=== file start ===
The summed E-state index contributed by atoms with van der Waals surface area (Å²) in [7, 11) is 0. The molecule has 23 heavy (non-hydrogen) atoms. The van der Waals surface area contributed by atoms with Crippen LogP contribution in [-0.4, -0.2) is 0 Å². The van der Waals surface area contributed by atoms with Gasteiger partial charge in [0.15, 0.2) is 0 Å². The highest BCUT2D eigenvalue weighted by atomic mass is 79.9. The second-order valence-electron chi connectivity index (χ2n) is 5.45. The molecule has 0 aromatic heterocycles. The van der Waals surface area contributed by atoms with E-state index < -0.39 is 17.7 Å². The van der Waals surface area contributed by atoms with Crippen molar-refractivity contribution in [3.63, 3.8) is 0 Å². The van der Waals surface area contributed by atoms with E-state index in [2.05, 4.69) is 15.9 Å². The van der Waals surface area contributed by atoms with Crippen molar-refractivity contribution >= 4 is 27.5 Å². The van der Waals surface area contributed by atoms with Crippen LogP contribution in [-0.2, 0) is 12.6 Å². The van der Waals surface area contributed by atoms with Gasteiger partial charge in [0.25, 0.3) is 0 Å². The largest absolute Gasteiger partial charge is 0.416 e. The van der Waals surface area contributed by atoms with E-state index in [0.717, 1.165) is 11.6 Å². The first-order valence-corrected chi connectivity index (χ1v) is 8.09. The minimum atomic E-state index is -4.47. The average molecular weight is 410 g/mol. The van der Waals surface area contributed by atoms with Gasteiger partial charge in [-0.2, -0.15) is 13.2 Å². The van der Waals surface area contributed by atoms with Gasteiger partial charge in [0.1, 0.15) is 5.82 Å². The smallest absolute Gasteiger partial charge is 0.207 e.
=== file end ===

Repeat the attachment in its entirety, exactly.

The summed E-state index contributed by atoms with van der Waals surface area (Å²) in [7, 11) is 0. The molecule has 23 heavy (non-hydrogen) atoms. The van der Waals surface area contributed by atoms with Crippen LogP contribution in [-0.4, -0.2) is 0 Å². The van der Waals surface area contributed by atoms with Gasteiger partial charge in [0.15, 0.2) is 0 Å². The highest BCUT2D eigenvalue weighted by atomic mass is 79.9. The second-order valence-electron chi connectivity index (χ2n) is 5.45. The molecule has 0 aromatic heterocycles. The van der Waals surface area contributed by atoms with E-state index < -0.39 is 17.7 Å². The van der Waals surface area contributed by atoms with Crippen molar-refractivity contribution in [3.63, 3.8) is 0 Å². The van der Waals surface area contributed by atoms with E-state index in [2.05, 4.69) is 15.9 Å². The van der Waals surface area contributed by atoms with Crippen molar-refractivity contribution >= 4 is 27.5 Å². The van der Waals surface area contributed by atoms with Crippen LogP contribution in [-0.2, 0) is 12.6 Å². The van der Waals surface area contributed by atoms with Gasteiger partial charge in [0.25, 0.3) is 0 Å². The largest absolute Gasteiger partial charge is 0.416 e. The van der Waals surface area contributed by atoms with E-state index in [0.717, 1.165) is 11.6 Å². The first-order valence-corrected chi connectivity index (χ1v) is 8.09. The minimum atomic E-state index is -4.47. The average molecular weight is 410 g/mol. The van der Waals surface area contributed by atoms with Gasteiger partial charge in [-0.2, -0.15) is 13.2 Å². The van der Waals surface area contributed by atoms with Gasteiger partial charge in [0.1, 0.15) is 5.82 Å². The smallest absolute Gasteiger partial charge is 0.207 e.